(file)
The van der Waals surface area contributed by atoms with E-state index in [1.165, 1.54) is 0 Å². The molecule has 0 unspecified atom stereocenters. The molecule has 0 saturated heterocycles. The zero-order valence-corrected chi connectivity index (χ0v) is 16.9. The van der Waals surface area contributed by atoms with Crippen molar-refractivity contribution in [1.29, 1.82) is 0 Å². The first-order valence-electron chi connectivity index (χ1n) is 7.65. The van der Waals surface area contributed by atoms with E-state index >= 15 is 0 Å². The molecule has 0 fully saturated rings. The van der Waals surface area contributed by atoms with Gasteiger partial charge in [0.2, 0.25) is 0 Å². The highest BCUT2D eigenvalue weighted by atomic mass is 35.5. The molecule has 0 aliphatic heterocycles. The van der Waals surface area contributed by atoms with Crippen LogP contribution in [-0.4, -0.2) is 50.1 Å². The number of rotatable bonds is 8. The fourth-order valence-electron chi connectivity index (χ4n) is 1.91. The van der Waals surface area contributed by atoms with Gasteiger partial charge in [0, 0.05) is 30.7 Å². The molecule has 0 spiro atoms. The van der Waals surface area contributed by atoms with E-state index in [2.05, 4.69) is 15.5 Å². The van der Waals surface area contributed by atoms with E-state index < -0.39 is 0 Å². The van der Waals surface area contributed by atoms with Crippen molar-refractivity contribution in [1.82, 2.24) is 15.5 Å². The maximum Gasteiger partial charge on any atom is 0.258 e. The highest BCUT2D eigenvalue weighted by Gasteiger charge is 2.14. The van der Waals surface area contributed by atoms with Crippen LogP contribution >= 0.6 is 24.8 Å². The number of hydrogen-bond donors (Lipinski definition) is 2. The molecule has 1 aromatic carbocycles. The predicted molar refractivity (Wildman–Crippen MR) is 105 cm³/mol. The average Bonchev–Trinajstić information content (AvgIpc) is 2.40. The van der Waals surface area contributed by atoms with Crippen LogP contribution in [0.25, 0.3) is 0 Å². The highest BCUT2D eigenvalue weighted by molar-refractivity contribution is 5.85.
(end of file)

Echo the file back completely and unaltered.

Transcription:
The van der Waals surface area contributed by atoms with E-state index in [1.165, 1.54) is 0 Å². The molecule has 0 unspecified atom stereocenters. The molecule has 0 saturated heterocycles. The zero-order valence-corrected chi connectivity index (χ0v) is 16.9. The van der Waals surface area contributed by atoms with Crippen molar-refractivity contribution in [1.29, 1.82) is 0 Å². The first-order valence-electron chi connectivity index (χ1n) is 7.65. The van der Waals surface area contributed by atoms with E-state index >= 15 is 0 Å². The molecule has 0 fully saturated rings. The van der Waals surface area contributed by atoms with Gasteiger partial charge in [0.2, 0.25) is 0 Å². The highest BCUT2D eigenvalue weighted by atomic mass is 35.5. The molecule has 0 aliphatic heterocycles. The van der Waals surface area contributed by atoms with Crippen LogP contribution in [-0.4, -0.2) is 50.1 Å². The number of rotatable bonds is 8. The fourth-order valence-electron chi connectivity index (χ4n) is 1.91. The van der Waals surface area contributed by atoms with Gasteiger partial charge in [0, 0.05) is 30.7 Å². The molecule has 0 spiro atoms. The van der Waals surface area contributed by atoms with E-state index in [2.05, 4.69) is 15.5 Å². The van der Waals surface area contributed by atoms with E-state index < -0.39 is 0 Å². The van der Waals surface area contributed by atoms with Crippen molar-refractivity contribution in [1.82, 2.24) is 15.5 Å². The maximum Gasteiger partial charge on any atom is 0.258 e. The highest BCUT2D eigenvalue weighted by Gasteiger charge is 2.14. The van der Waals surface area contributed by atoms with Crippen LogP contribution >= 0.6 is 24.8 Å². The number of hydrogen-bond donors (Lipinski definition) is 2. The molecule has 1 aromatic carbocycles. The predicted molar refractivity (Wildman–Crippen MR) is 105 cm³/mol. The average Bonchev–Trinajstić information content (AvgIpc) is 2.40. The van der Waals surface area contributed by atoms with Crippen LogP contribution in [0.25, 0.3) is 0 Å². The highest BCUT2D eigenvalue weighted by molar-refractivity contribution is 5.85.